An Unfortunate Bi-Product Of The Beautiful Game?

Our beloved sport has endured a few body blows in recent months; we’ve had scandals, teams slip into administration and several tragedies both on and off the pitch. As a dedicated audience we relish the prospect of football evolving as both a physical activity and an entertainment spectacle, but has anyone stopped to truly consider the detrimental impact this could have on the players?

The intensity of English football currently resides at an unprecedented level with the physical hardship of each season matched only by the increasing amount of expectation placed upon such fragile shoulders. The football schedule is so congested that players are finding themselves constantly nursing niggling injuries even when they’re not confined to the sidelines.

The magnitude of this escalating strain is highlighted by the worrying increase in cardiac related fatalities. There were seven recorded deaths in total between 1970 and 1989, compared to 10 in the 1990s and an unparalleled 28 in the 2000s. Since the turn of the decade we’ve already lost 11 more individuals, with the recent passing of Piermario Morosini bringing Italian football and subsequently the world to a standstill.

There is still an air of confusion surrounding the death of Morosini, initial analysis suggests that the 25-year-old may have collapsed suddenly due to erratic electrical impulses in his heart. However, there is an underlining universal concern that perhaps not every possible aid is made available to athletes, competing not only in football but also in events throughout the world. In the wake of the tragedy, the Lega Pro chiefs have pledged to ensure that a defibrillator is on standby at the top 134 venues in Italy. This is a promising development but there are still numerous precautions yet to be implemented behind the scenes.

Mario Balotelli, a player who played with Morosini during their time with Italy’s Under-21 side, revealed to La Gazzetta dello Sport that in his experience there are things English authorities can learn from their Italian counterparts.

“New findings need to be acted on,” said Balotelli. “In England there are not the heart checks we have in Italy. It is better to take precautions.” (

If this is truly the case then new measures need to be introduced to ensure we’re doing everything in our power to identify any underlying issues at the earliest opportunity. Italy coincidently has a reputable history of discovering potential heart problems from an early age, as highlighted by none other than Portsmouth’s Nwankwo Kanu.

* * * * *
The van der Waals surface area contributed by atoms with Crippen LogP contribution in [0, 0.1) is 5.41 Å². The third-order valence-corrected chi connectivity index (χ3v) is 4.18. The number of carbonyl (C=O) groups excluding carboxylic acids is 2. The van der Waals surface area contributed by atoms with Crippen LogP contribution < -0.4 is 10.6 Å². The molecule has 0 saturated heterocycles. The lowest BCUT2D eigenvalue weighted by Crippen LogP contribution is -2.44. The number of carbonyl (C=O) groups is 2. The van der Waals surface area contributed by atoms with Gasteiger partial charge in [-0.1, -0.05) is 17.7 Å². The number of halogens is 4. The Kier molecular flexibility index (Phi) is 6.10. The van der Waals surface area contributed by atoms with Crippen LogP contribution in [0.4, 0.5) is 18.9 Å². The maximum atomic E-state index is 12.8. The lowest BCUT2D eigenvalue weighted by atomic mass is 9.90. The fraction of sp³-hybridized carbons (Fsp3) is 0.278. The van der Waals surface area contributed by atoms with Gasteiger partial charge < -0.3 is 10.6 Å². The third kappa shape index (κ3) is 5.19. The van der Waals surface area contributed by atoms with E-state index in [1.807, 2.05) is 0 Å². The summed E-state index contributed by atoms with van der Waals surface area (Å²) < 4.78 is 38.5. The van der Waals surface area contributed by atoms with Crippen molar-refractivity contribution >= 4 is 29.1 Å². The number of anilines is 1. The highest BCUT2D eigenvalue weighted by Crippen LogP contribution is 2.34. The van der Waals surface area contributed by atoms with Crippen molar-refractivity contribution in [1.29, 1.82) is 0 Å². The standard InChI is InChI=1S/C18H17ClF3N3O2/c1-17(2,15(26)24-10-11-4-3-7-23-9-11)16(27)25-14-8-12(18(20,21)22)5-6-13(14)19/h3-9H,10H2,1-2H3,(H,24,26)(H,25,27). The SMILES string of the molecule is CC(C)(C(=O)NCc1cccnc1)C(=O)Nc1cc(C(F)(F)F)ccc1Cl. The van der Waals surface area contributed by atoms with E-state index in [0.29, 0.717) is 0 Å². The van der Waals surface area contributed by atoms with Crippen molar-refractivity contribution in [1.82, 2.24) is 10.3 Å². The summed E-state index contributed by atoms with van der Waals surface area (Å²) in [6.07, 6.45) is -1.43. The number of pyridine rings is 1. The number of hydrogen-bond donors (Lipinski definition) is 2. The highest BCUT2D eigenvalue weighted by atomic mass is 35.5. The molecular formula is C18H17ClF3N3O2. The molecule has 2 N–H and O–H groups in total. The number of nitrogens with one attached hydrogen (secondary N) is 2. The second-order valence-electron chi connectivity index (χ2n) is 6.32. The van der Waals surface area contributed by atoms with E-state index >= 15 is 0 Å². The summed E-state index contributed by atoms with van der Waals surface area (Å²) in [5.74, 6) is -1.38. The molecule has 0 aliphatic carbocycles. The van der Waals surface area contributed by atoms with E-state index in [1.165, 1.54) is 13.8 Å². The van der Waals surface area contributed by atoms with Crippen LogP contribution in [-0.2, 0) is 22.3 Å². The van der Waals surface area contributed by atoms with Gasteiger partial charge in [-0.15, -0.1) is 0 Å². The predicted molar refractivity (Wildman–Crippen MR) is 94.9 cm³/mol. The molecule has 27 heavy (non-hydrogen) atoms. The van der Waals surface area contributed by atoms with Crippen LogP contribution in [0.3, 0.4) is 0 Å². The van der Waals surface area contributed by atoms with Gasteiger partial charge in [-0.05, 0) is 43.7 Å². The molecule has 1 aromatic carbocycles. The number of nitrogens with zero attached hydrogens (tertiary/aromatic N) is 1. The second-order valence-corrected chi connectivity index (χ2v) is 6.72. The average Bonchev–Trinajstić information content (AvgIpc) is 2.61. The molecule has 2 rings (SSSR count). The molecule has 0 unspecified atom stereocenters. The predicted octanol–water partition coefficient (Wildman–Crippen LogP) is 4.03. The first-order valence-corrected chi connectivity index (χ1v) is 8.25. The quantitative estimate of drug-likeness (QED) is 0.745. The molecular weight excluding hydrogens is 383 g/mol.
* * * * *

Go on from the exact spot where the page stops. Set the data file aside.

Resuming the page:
In 1996 when the Nigerian was at Inter Milan, tests found that he had a congenital heart defect and in November of that year he underwent surgery to replace an aortic valve. To this day the striker is still playing football and since 2000 has publicly continued to address the issue of heart problems in African children and adults, by setting up the Kanu Nwankwo Heart Foundation.

The main obstacle to overcome is finding a way to identify such conditions that display no physical symptoms. Perhaps until we make significant technological advancements in healthcare we simply have to accept this as poignant reoccurring theme within the game. However, we cannot sit idly by when there are still procedures we can promote to help increase the chances of discovering any possible problems.

Professor Sharma, Consultant Cardiologist at BMI The Blackheath Hospital and Cardiac Risk in the Young charity, as well as cardiologist for the London 2012 Olympics, supports the notion that practices like ECG’s should be encouraged amongst athletes across the professional spectrum.

“I’m not saying we should mandate ECGs or make them compulsory, but I think we should make the practice available to anyone who competes at a high level to have these tests done and, unfortunately, that’s not the case in most athletes in the UK,”

“I can tell you that from my own experience as the cardiologist for the largest cardiology charity organisation, Cardiac Risk in the Young, we pick up a serious fault in one in every 300 athletes we test with the ECGs.” (

The evidence is therefore clear and cannot be ignored as we prepare for a particularly intense summer of sport. I’ve developed a worrying fear that the emerging trend of player simulation and gamesmanship will create a ‘boy who cried wolf’ scenario whereby players, officials and crucially the emergency services will be unaware when a player is truly hurt or in danger. This could prove pivotal in those situations where every second counts.

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